Where did you grow up?
How did you get to your current job position?
I was pretty lucky to find a place at AngloGold Ashanti. I had heard of an opening through a friend from the AusIMM network about a vacation work position and quickly applied online. After a phone interview with my Superintendent, I headed up to the site. It is four years later now and after finishing my vacation work at Tropicana I took on a new challenge and came to Sunrise Dam to start gaining experience with underground operations.
How did you choose your specialisation?
I started out in Chemical engineering at UWA which, as you might guess, didn’t take. After a look over the other engineering course outlines, I decided mining was the one for me. I was drawn to the mix of technical and project work in the units.
What was your interview process like?
My first vacation work interview was at the company’s head office with the HR manager. They had phoned in the site superintendent who was on the phone. I remember that I had quizzed all of my peers at University about what they were going to ask and had prepared my answers in the STAR format (Situation, task, action, result). It made me feel prepared and confident, but in reality, I think I ended up only talking about one of the responses I had prepared. My second interview for vacation work went a lot differently. I was set up on a phone interview with my superintendent and again I had over-prepared. I’d laid out a brainstorm of possible questions and answers. When the phone call came all I was asked was if I had enjoyed my previous vacation work and if I was prepared to go onto Blast Crew. Answering yes to each question the interview was over and I was headed up to the site. Slightly shocked at how quick the interview was, I later found out that my superintendent had reached out to my previous vacation work site to see what I was like.
What does your employer do?
AngloGold Ashanti is a global gold mining company. We are the third largest producer of gold in the world, by production.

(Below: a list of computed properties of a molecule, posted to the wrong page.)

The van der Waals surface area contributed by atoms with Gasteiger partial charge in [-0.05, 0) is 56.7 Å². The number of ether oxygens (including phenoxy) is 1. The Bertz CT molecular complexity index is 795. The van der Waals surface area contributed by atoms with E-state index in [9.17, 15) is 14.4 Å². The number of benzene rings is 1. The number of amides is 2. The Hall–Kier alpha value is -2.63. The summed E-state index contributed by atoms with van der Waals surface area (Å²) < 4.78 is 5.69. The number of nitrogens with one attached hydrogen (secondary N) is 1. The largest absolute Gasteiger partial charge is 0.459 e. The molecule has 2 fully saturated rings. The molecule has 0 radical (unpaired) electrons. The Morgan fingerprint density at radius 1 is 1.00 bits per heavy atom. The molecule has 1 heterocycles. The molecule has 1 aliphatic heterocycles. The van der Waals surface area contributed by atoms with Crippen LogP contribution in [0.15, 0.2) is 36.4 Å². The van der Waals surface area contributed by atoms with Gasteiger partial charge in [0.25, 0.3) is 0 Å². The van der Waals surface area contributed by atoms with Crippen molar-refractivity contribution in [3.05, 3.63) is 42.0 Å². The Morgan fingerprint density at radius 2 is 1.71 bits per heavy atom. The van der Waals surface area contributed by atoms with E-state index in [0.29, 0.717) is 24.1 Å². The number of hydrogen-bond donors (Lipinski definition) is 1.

What are your areas of responsibility?
I currently work in the Drill and Blast department where, as a team, we look after the designing and firing of our underground ore.
Can you describe a typical workday?
My day starts off with meetings about our performance for the last 24hrs and plans for the next 24. After this meeting, I will start designing any drill plans required and issue any charge plans for the day. In the afternoon we generally head underground to inspect our drill and blast areas.
What are the career prospects with your job?
The career path of a mining engineer is unique, I would dare say no two are alike. Onsite we take on the roles of Drill and Blast, Short/Medium/Long Term Planning, Scheduling, Geotechnical, Business Improvement, Ventilation and Backfill Engineers. We also have the opportunity to take leadership pathways and lead operator and technical teams in the roles of shift-boss and underground/ quarry manager. Off-site you might find mining engineers in consulting, life of mine planning and mineral economics.
What would your career be if you weren’t doing what you’re doing now?
If I wasn’t a mining engineer I’d hope I could be an architect as it would allow me to keep on designing and creating.
What do you love the most about your job?
The best thing about my job is being able to see the designs I create come to life… and then get blown up! Being on the graduate program at AngloGold Ashanti has also given me the opportunity for personal development as we attend courses quarterly on emotional intelligence, presentation skills and communication to list a few.
What’s the biggest limitation of your job?
I would say the biggest limitation, yet also perk, to my job is the roster and working hours. Being based on-site means you will miss out on some social life back home and the long hours mean you need to manage your time before and after work to fit in exercise, food, laundry, calls home and sleep. However, when you get back home you get a week to travel, undertake projects and spend quality time with your family and friends.
Which three pieces of advice would you give to a current university student?